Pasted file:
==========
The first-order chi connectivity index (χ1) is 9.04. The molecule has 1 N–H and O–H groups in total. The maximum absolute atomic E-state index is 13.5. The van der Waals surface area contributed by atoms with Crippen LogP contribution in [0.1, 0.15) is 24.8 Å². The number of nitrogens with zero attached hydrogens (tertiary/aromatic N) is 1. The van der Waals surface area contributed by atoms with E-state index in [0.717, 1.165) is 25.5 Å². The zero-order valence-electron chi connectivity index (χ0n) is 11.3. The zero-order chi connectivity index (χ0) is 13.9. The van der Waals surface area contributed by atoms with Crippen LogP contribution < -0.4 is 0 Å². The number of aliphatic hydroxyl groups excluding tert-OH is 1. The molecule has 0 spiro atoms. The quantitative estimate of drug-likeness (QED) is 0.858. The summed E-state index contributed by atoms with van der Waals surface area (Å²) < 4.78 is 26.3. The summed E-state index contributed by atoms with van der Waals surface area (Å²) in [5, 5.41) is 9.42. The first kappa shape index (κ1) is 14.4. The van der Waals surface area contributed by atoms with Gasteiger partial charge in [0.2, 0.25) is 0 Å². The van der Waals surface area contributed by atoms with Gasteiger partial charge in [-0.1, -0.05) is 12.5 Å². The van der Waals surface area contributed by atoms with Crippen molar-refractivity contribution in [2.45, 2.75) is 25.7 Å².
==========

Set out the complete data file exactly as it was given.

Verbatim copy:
The first-order chi connectivity index (χ1) is 9.04. The molecule has 1 N–H and O–H groups in total. The maximum absolute atomic E-state index is 13.5. The van der Waals surface area contributed by atoms with Crippen LogP contribution in [0.1, 0.15) is 24.8 Å². The number of nitrogens with zero attached hydrogens (tertiary/aromatic N) is 1. The van der Waals surface area contributed by atoms with E-state index in [0.717, 1.165) is 25.5 Å². The zero-order valence-electron chi connectivity index (χ0n) is 11.3. The zero-order chi connectivity index (χ0) is 13.9. The van der Waals surface area contributed by atoms with Crippen LogP contribution < -0.4 is 0 Å². The number of aliphatic hydroxyl groups excluding tert-OH is 1. The molecule has 0 spiro atoms. The quantitative estimate of drug-likeness (QED) is 0.858. The summed E-state index contributed by atoms with van der Waals surface area (Å²) < 4.78 is 26.3. The summed E-state index contributed by atoms with van der Waals surface area (Å²) in [5, 5.41) is 9.42. The first kappa shape index (κ1) is 14.4. The van der Waals surface area contributed by atoms with Gasteiger partial charge in [0.2, 0.25) is 0 Å². The van der Waals surface area contributed by atoms with Gasteiger partial charge in [-0.1, -0.05) is 12.5 Å². The van der Waals surface area contributed by atoms with Crippen molar-refractivity contribution in [2.45, 2.75) is 25.7 Å².